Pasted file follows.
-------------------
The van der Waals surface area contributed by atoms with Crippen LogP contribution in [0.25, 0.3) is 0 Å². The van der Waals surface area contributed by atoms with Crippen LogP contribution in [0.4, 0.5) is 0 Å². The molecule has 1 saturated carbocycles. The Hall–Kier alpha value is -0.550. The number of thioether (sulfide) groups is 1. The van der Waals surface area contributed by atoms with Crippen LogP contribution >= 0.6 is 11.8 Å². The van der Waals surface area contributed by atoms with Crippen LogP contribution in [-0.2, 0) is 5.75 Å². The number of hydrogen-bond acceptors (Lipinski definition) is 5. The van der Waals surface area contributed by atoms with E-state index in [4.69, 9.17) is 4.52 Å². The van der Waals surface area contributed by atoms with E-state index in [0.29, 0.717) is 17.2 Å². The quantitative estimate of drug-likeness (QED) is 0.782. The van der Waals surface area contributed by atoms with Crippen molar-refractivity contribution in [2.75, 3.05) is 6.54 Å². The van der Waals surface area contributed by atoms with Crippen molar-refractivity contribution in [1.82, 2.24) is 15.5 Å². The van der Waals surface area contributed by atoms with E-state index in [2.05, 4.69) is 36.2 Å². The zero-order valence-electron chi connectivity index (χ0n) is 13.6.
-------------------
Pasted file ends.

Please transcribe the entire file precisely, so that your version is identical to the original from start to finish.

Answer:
The van der Waals surface area contributed by atoms with Crippen LogP contribution in [0.25, 0.3) is 0 Å². The van der Waals surface area contributed by atoms with Crippen LogP contribution in [0.4, 0.5) is 0 Å². The molecule has 1 saturated carbocycles. The Hall–Kier alpha value is -0.550. The number of thioether (sulfide) groups is 1. The van der Waals surface area contributed by atoms with Crippen LogP contribution >= 0.6 is 11.8 Å². The van der Waals surface area contributed by atoms with Crippen LogP contribution in [-0.2, 0) is 5.75 Å². The number of hydrogen-bond acceptors (Lipinski definition) is 5. The van der Waals surface area contributed by atoms with E-state index in [4.69, 9.17) is 4.52 Å². The van der Waals surface area contributed by atoms with E-state index in [0.29, 0.717) is 17.2 Å². The quantitative estimate of drug-likeness (QED) is 0.782. The van der Waals surface area contributed by atoms with Crippen molar-refractivity contribution in [2.75, 3.05) is 6.54 Å². The van der Waals surface area contributed by atoms with Crippen molar-refractivity contribution in [1.82, 2.24) is 15.5 Å². The van der Waals surface area contributed by atoms with E-state index in [2.05, 4.69) is 36.2 Å². The zero-order valence-electron chi connectivity index (χ0n) is 13.6.